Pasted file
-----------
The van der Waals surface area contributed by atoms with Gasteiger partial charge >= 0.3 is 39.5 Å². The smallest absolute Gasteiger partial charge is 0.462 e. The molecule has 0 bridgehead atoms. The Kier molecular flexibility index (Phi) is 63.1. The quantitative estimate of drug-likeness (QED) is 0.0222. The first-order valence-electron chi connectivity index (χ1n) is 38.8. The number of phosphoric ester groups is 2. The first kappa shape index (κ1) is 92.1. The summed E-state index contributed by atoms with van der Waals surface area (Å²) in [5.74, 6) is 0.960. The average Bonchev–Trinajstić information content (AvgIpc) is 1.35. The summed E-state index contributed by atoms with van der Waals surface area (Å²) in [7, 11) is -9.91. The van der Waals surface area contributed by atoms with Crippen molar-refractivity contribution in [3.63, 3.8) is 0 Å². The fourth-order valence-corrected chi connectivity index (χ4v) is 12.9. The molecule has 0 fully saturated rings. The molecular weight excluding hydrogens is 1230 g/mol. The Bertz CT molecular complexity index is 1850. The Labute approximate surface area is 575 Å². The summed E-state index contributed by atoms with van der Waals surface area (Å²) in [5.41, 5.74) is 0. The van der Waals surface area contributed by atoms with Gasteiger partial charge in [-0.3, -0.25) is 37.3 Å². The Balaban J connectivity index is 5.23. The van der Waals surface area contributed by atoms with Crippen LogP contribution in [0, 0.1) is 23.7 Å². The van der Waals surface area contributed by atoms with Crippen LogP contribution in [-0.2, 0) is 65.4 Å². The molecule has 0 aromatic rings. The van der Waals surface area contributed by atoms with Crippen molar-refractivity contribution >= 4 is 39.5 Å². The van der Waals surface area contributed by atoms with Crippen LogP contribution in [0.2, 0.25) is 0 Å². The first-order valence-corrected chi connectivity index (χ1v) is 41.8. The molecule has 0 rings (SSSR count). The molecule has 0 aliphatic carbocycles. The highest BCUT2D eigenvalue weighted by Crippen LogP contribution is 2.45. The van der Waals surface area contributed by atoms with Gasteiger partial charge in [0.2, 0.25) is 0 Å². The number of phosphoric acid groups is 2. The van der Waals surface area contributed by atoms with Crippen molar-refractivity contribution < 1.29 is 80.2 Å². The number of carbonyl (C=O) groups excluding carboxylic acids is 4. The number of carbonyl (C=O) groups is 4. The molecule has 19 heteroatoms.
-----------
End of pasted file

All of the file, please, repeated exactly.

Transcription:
The van der Waals surface area contributed by atoms with Gasteiger partial charge >= 0.3 is 39.5 Å². The smallest absolute Gasteiger partial charge is 0.462 e. The molecule has 0 bridgehead atoms. The Kier molecular flexibility index (Phi) is 63.1. The quantitative estimate of drug-likeness (QED) is 0.0222. The first-order valence-electron chi connectivity index (χ1n) is 38.8. The number of phosphoric ester groups is 2. The first kappa shape index (κ1) is 92.1. The summed E-state index contributed by atoms with van der Waals surface area (Å²) in [5.74, 6) is 0.960. The average Bonchev–Trinajstić information content (AvgIpc) is 1.35. The summed E-state index contributed by atoms with van der Waals surface area (Å²) in [7, 11) is -9.91. The van der Waals surface area contributed by atoms with Crippen molar-refractivity contribution in [3.63, 3.8) is 0 Å². The fourth-order valence-corrected chi connectivity index (χ4v) is 12.9. The molecule has 0 fully saturated rings. The molecular weight excluding hydrogens is 1230 g/mol. The Bertz CT molecular complexity index is 1850. The Labute approximate surface area is 575 Å². The summed E-state index contributed by atoms with van der Waals surface area (Å²) in [5.41, 5.74) is 0. The van der Waals surface area contributed by atoms with Gasteiger partial charge in [-0.3, -0.25) is 37.3 Å². The Balaban J connectivity index is 5.23. The van der Waals surface area contributed by atoms with Crippen LogP contribution in [0, 0.1) is 23.7 Å². The van der Waals surface area contributed by atoms with Crippen LogP contribution in [-0.2, 0) is 65.4 Å². The molecule has 0 aromatic rings. The van der Waals surface area contributed by atoms with Crippen molar-refractivity contribution >= 4 is 39.5 Å². The van der Waals surface area contributed by atoms with Crippen LogP contribution in [0.2, 0.25) is 0 Å². The first-order valence-corrected chi connectivity index (χ1v) is 41.8. The molecule has 0 rings (SSSR count). The molecule has 0 aliphatic carbocycles. The highest BCUT2D eigenvalue weighted by Crippen LogP contribution is 2.45. The van der Waals surface area contributed by atoms with Gasteiger partial charge in [0.2, 0.25) is 0 Å². The number of phosphoric acid groups is 2. The van der Waals surface area contributed by atoms with Crippen molar-refractivity contribution < 1.29 is 80.2 Å². The number of carbonyl (C=O) groups excluding carboxylic acids is 4. The number of carbonyl (C=O) groups is 4. The molecule has 19 heteroatoms.